REVIEW: Esther’s House

EHEsther’s House                      

Carol Campbell                     

Umuzi

ISBN: 9781415207406

REVIEW: Sue Townsend

Carol Campbell in this, her second novel, has tried to bring to life the depressing, dire situation in which many, if not most, of the ordinary people of South Africa find themselves. She is showing us what it’s like to be decent people living in an indecent world, what it’s like to have no food to feed hungry children at night, what it’s like to be a helpless person faced with official corruption and utterly unfairness. We have all read the stories of the endless housing lists, the endless waiting, the endless despair, the utter hopelessness of poverty – whether of opportunity, money, resources access to infrastructure, or, in fact, of everything.

Esther is a mother, a wife, a reformed drunk, a good friend to her neighbours and – most importantly – thoroughly ticked off with the situation she finds herself in. Husband Neville is a waistrel, daughter Liedjie is trying to pass matric at night school while son Jaco has, unbeknownst to his mother, dropped out of school.  Their friend Katjie, who is also living in a backyard shack, is managing to keep body and soul together (just) as well as deal with her no-good daughter Shireen and Shireen’s two little girls.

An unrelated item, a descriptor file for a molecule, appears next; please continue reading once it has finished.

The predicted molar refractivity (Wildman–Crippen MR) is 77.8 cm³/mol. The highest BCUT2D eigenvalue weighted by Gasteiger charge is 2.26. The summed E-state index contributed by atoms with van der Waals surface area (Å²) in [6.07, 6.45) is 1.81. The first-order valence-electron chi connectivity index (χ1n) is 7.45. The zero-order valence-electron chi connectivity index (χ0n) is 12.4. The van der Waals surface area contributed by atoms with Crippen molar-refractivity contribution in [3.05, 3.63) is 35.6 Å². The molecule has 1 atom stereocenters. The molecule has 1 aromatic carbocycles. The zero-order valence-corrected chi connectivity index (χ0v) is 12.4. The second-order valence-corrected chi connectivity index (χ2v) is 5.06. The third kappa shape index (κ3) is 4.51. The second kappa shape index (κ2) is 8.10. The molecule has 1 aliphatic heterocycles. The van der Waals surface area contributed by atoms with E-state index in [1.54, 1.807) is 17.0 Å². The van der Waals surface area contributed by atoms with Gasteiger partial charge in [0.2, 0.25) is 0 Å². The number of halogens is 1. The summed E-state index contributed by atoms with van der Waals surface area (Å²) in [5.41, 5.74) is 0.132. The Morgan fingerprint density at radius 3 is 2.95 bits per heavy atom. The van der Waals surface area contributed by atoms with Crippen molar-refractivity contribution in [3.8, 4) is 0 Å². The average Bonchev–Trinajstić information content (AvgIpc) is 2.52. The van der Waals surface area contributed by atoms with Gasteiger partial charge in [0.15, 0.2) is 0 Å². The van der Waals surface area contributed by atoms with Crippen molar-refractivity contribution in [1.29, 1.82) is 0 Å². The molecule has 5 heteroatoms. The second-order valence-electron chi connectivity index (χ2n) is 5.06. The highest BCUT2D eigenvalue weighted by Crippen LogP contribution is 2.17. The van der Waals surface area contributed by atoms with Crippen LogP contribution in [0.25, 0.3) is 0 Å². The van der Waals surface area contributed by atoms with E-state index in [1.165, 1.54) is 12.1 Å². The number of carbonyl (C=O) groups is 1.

And so the story begins with Katjie’s shack burning down, killing Shireen, and Esther trying to care for Katjie’s family as well as her own. Without wanting to spoil the ‘surprise’ of the unfolding dramas and traumas, things do not improve from here onwards.  Although – (warning – here comes a spoiler) – they do almost all come right in the end, at least for Esther.

The aangaanery in the lokasie and the newly built RDP houses is described in a mixture of Afrikaans, English and South African vernacular without any recourse to italics or a glossary.  This is fine for us South Africans but could be a little confusing for others.  In fact, the language is pretty plat. Despite this, the protagonists often express unusually insightful thoughts which are, unfortunately, not very nuanced; they could all have come from the same person.  On the whole, this is the problem with Campbell’s book.  The intentions are admirable and Campbell clearly has done her homework on Oudtshoorn and other Karroo towns and has knowledge of the townships that hide behind their hills as well as an ear for some of the language.  But the characters, even when behaving feistily, come over as one dimensional.  The various deaths, and there are a number, are dealt with in a matter of fact manner and then the story simply moves on.

The shenanigans involved in Titty’s acquisition of a house when not even on the housing list (nor having been born when Esther and Katjie put their names down) is treated in a fleeting manner which is a pity because, I think, this was the premise that Campbell was pointing to when writing her novel – the corruption and graft that is going on in South Africa to the detriment of all. But, eventually, the ending is almost fairytale-like.

 

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